Who Owns Your Medical Records?

You might be thinking isn’t that a redundant questions since my records are about me?  I wish it were so simple.  Technically, your medical records are yours to access.  The HIPAA law was supposed to provide easier accessibility.  Unfortunately, I find this is not the case.

What the HIPAA law has done is give the individual the right to have access.  However, the access is not free.  The law allows for the provider and facility to charge “a reasonable fee” to be determined by the institution.  Have you ever tried to get your complete record and discovered it would cost perhaps over $200.00?  Especially if you have been in the hospital for any length of time.  If you ask for the complete record, not just do you get the important papers, but the pages with maybe one sentence or the electronic MD signature.

Interestingly, the HIPAA law was designed as way for medical professionals  to have an easy flow of information between offices.  This means that if you have signed a HIPAA form at your providers office and are then sent to a specialist, the specialist has the legal right to look at your medical record.  So does the insurance company and labs.  Everybody always asks for a HIPAA form to be filled out so the stream of information keeps growing, except to you!

Many hospitals and doctors groups have formed provider organizations.  For instance, in the Greater Boston area, there is a wide network of institutions and medical professionals who belong to a group call Partners.  This group all have the the same electronic medical record system, email address and access to reports and medical notes.  This means a doctor at Mass General hospital and Brigham and Women’s Hospital all have access to your medical records.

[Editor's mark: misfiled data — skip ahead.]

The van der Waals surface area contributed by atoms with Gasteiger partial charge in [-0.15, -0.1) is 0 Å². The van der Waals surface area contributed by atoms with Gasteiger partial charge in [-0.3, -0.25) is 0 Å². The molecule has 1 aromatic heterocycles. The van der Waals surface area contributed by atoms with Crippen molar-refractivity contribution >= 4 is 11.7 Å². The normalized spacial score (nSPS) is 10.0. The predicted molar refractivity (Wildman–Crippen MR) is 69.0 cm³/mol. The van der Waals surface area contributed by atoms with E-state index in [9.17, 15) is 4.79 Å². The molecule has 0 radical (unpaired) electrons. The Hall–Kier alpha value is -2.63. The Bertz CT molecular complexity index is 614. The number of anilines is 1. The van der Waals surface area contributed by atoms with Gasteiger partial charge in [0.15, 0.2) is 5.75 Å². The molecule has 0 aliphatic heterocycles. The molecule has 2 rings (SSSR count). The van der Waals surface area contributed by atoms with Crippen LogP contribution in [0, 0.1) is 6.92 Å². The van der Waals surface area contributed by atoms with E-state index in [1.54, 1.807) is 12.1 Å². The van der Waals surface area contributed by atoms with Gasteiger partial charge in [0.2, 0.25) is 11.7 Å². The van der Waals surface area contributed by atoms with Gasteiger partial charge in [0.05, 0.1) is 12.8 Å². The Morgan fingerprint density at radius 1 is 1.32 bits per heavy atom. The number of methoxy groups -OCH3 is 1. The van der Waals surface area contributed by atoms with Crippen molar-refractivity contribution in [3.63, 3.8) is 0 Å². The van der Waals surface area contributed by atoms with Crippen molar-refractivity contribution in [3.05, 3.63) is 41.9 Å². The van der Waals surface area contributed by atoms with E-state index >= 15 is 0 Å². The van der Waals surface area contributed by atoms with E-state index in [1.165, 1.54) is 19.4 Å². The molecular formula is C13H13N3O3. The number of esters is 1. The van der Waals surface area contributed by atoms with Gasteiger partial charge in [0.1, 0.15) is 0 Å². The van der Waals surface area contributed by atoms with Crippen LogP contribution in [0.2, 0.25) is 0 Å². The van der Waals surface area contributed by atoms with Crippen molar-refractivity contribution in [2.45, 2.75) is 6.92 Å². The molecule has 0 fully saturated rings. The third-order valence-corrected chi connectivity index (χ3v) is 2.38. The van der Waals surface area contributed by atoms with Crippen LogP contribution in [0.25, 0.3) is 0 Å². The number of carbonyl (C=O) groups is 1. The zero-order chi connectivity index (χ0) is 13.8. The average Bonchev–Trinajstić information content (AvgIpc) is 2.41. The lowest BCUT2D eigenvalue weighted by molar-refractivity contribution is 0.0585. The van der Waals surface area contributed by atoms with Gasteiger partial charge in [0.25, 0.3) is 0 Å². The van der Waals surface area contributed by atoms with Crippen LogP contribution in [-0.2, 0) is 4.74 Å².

They have access but you do not.  Part of the Partners network is a patient portal called Patient Gateway.  It has lab and radiology results, ability to email providers, make appointments and a health library.  It does not have your doctor’s notes.  Is there something sacrosanct about the these notes?  Why aren’t they posted on the patient portal?  It can’t be about security because lab results are posted.

It is not always easy to get a copy of your records.  Some hospitals are requiring a notary stamp on the release form while others are insisting the request be faxed.  When I have to get medical records, I ask for only what I need.  For instance, if I want to read the doctors notes from a certain time period or certain lab results or a description of a surgery or radiology exam, I request only specific dates .  I know if I ask for the complete record, I will get many useless pages.  If I have any trouble, I contact the medical records supervisor.  I have to do that more than I like.

I also tell clients to ask for a copy of the visit at the end of each appointment.  If the provider is using an electronic medical record, they can print it immediately.  This will help to eliminate the hassle and cost of getting records later.

The worst facility for getting records is nursing homes.  Most don’t have electronic records and often do not even have a policy in place for releasing records.  I have to walk them through it by providing my company’s  HIPAA form .  I find they get flustered and always have to call their lawyers.

I am a supporter of the personal health record.  I am still looking for the program that will work.  The problem is the uploading of information is often incorrect and the systems don’t talk correctly to each other.  There has to be a way for my medical records to be mine without a cost or hassle.

I ask you to think, Who Owns Your Medical Records?